Healthcare Working Group
What We've Done
As a union, we prioritize reliable and affordable healthcare access, which includes pro-family policies for parental leave and leaves of absence, full access to university health and wellness resources. The DGSU Healthcare Working Group was formed to make sure that Duke upholds its obligations to its students’ health and wellbeing.
We won back access to the gym for 4th and 5th year students through our outdoor “Exercise Your Rights” action last year, as well as secured extended parental leave. Up until the fall of 2015, the Graduate School covered gym fees for students in the first five years of the PhD program. In light of rising health care premiums, the Graduate School judged it would no longer cover those fees for students past their third year. In spring 2017, the DGSU circulated a petition, wrote editorials in the Duke Chronicle and staged public gym classes, in order to demonstrate the need for access to one of the primary tools available to graduate students to care for their physical and mental wellbeing. In April, Dean McClain reinstated the former policy, promising that “Ph.D. students will have free access to the university's recreational facilities during their first five years at Duke.” (Email from Dean McClain to Graduate Students, April 14, 2017). This administrative decision illustrates the power of the actions that we have taken over the past year.
In the spring of 2018, we showed up in numbers at a town hall run by Duke’s Student Health Insurance Advisory Committee (SHIAC) to voice our concerns about proposed changes to our health insurance that would have added an expensive deductible to our plan and removed benefits like coverage for dependent care. We also attended a second SHIAC meeting to ensure that Duke University would continuing providing health insurance that includes these important benefits.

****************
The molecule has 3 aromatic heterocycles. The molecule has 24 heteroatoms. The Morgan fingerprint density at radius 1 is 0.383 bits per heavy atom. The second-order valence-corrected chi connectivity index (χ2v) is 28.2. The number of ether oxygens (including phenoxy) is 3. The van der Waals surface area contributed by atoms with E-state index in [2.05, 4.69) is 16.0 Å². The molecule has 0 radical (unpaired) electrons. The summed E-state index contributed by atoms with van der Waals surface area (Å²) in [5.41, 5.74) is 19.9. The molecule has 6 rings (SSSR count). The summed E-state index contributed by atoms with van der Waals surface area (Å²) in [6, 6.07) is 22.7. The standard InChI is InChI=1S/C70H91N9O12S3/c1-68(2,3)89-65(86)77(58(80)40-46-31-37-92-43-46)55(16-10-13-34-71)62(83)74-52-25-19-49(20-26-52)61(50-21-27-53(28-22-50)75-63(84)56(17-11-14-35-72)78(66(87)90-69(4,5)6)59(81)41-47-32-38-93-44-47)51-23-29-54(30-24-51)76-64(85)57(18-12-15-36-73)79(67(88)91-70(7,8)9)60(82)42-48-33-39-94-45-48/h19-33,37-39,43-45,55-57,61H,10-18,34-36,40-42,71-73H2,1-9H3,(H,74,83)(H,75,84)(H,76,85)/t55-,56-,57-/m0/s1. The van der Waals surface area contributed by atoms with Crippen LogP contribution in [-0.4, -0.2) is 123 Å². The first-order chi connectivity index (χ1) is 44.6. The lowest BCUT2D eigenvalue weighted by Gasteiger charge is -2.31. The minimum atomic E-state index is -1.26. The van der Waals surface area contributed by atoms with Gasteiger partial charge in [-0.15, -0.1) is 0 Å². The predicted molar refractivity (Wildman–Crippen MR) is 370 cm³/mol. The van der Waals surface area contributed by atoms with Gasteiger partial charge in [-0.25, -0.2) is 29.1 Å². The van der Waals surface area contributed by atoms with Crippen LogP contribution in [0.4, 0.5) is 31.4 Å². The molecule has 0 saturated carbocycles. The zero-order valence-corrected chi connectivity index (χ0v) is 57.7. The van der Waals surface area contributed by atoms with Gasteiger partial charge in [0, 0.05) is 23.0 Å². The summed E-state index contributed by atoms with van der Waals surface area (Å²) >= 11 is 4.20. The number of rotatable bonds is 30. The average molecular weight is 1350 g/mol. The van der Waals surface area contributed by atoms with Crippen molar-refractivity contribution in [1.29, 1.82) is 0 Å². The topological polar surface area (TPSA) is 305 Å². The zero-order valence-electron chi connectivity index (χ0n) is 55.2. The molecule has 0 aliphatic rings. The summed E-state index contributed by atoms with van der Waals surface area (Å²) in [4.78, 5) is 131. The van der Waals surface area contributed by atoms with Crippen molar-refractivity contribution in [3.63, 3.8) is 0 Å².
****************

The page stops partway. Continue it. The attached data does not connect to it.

What We're Doing
However, we still have a long way to go — dental care is unaffordable for many of us, and those of us with dependents get little help from the grad student health insurance plan. Additionally, in most disciplines the average degree takes more than 5 years to complete--meaning that hundreds of graduate student workers past their fifth year are still excluded from gym access, and need to pay for gym fees alongside covering the cost of their own health insurance (not to mention continuation fees). We plan to continue working with SHIAC in order to protect our current benefits and work towards truly reliable and affordable healthcare for all graduate students at Duke. See below for information on the current status of our health plan and specific resources relating to childcare, mental health, dental, vision, chronic conditions, disability services, fitness and nutrition.
Graduate Student Health: What You Need to Know
Graduate students are enrolled in the student health plan through Blue Cross / Blue Shield. As stated on its website, the Student Blue plan “provides quality health insurance to meet the specific needs of university students.” The plan, which we share with the undergraduate population, was developed to serve their needs, and as such, can lack crucial support for the needs of working adults and families. Below you will find information on some key healthcare issues that affect many graduate students here at Duke.
New and Expecting Parents